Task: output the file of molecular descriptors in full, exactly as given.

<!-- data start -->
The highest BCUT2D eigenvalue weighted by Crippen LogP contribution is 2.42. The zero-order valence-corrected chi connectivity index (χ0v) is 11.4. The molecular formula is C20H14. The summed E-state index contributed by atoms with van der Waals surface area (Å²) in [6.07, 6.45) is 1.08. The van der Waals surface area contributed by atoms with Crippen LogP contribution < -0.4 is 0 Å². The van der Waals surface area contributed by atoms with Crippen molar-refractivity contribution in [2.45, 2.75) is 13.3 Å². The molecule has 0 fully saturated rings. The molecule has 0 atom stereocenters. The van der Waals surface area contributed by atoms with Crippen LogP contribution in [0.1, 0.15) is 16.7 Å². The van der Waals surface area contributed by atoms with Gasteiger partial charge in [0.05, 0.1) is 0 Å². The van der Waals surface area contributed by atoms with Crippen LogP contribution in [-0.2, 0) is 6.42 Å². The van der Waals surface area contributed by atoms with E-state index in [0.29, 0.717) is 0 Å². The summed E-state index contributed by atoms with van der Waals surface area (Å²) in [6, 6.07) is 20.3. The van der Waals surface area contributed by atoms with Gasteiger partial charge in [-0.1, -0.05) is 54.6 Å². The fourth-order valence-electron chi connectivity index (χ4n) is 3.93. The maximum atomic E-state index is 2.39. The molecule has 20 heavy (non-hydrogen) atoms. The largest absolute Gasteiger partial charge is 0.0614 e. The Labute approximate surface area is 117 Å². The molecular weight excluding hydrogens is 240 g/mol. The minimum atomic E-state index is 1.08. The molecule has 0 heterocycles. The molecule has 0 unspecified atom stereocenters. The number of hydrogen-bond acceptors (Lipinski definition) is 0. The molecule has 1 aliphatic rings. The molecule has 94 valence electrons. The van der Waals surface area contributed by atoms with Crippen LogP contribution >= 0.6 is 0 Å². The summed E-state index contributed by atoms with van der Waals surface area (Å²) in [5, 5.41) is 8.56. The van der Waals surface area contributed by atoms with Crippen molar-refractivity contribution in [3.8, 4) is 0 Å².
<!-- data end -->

The highest BCUT2D eigenvalue weighted by Crippen LogP contribution is 2.42. The zero-order valence-corrected chi connectivity index (χ0v) is 11.4. The molecular formula is C20H14. The summed E-state index contributed by atoms with van der Waals surface area (Å²) in [6.07, 6.45) is 1.08. The van der Waals surface area contributed by atoms with Crippen LogP contribution < -0.4 is 0 Å². The van der Waals surface area contributed by atoms with Crippen molar-refractivity contribution in [2.45, 2.75) is 13.3 Å². The molecule has 0 fully saturated rings. The molecule has 0 atom stereocenters. The van der Waals surface area contributed by atoms with Crippen LogP contribution in [0.1, 0.15) is 16.7 Å². The van der Waals surface area contributed by atoms with Gasteiger partial charge in [0.05, 0.1) is 0 Å². The van der Waals surface area contributed by atoms with Crippen LogP contribution in [-0.2, 0) is 6.42 Å². The van der Waals surface area contributed by atoms with E-state index in [0.29, 0.717) is 0 Å². The summed E-state index contributed by atoms with van der Waals surface area (Å²) in [6, 6.07) is 20.3. The van der Waals surface area contributed by atoms with Gasteiger partial charge in [-0.1, -0.05) is 54.6 Å². The fourth-order valence-electron chi connectivity index (χ4n) is 3.93. The maximum atomic E-state index is 2.39. The molecule has 20 heavy (non-hydrogen) atoms. The largest absolute Gasteiger partial charge is 0.0614 e. The Labute approximate surface area is 117 Å². The molecular weight excluding hydrogens is 240 g/mol. The minimum atomic E-state index is 1.08. The molecule has 0 heterocycles. The molecule has 0 unspecified atom stereocenters. The number of hydrogen-bond acceptors (Lipinski definition) is 0. The molecule has 1 aliphatic rings. The molecule has 94 valence electrons. The van der Waals surface area contributed by atoms with Crippen LogP contribution >= 0.6 is 0 Å². The summed E-state index contributed by atoms with van der Waals surface area (Å²) in [5, 5.41) is 8.56. The van der Waals surface area contributed by atoms with Crippen molar-refractivity contribution in [3.8, 4) is 0 Å².